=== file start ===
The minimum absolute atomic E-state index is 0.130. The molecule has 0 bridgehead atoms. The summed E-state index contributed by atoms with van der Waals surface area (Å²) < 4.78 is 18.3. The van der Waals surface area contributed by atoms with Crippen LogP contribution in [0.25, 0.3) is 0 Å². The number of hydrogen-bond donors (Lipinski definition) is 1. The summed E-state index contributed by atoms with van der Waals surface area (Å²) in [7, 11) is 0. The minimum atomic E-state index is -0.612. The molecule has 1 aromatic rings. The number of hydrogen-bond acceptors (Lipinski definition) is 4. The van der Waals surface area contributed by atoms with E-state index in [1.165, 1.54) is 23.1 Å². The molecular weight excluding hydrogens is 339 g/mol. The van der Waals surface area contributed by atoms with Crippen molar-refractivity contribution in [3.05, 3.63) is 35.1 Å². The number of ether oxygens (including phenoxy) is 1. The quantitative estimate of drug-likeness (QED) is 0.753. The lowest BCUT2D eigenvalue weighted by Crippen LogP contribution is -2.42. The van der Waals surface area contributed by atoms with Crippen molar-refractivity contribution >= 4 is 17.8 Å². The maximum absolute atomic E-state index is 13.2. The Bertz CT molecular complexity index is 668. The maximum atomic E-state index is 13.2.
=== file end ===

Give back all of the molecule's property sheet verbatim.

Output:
The minimum absolute atomic E-state index is 0.130. The molecule has 0 bridgehead atoms. The summed E-state index contributed by atoms with van der Waals surface area (Å²) < 4.78 is 18.3. The van der Waals surface area contributed by atoms with Crippen LogP contribution in [0.25, 0.3) is 0 Å². The number of hydrogen-bond donors (Lipinski definition) is 1. The summed E-state index contributed by atoms with van der Waals surface area (Å²) in [7, 11) is 0. The minimum atomic E-state index is -0.612. The molecule has 1 aromatic rings. The number of hydrogen-bond acceptors (Lipinski definition) is 4. The van der Waals surface area contributed by atoms with E-state index in [1.165, 1.54) is 23.1 Å². The molecular weight excluding hydrogens is 339 g/mol. The van der Waals surface area contributed by atoms with Crippen molar-refractivity contribution in [3.05, 3.63) is 35.1 Å². The number of ether oxygens (including phenoxy) is 1. The quantitative estimate of drug-likeness (QED) is 0.753. The lowest BCUT2D eigenvalue weighted by Crippen LogP contribution is -2.42. The van der Waals surface area contributed by atoms with Crippen molar-refractivity contribution >= 4 is 17.8 Å². The maximum absolute atomic E-state index is 13.2. The Bertz CT molecular complexity index is 668. The maximum atomic E-state index is 13.2.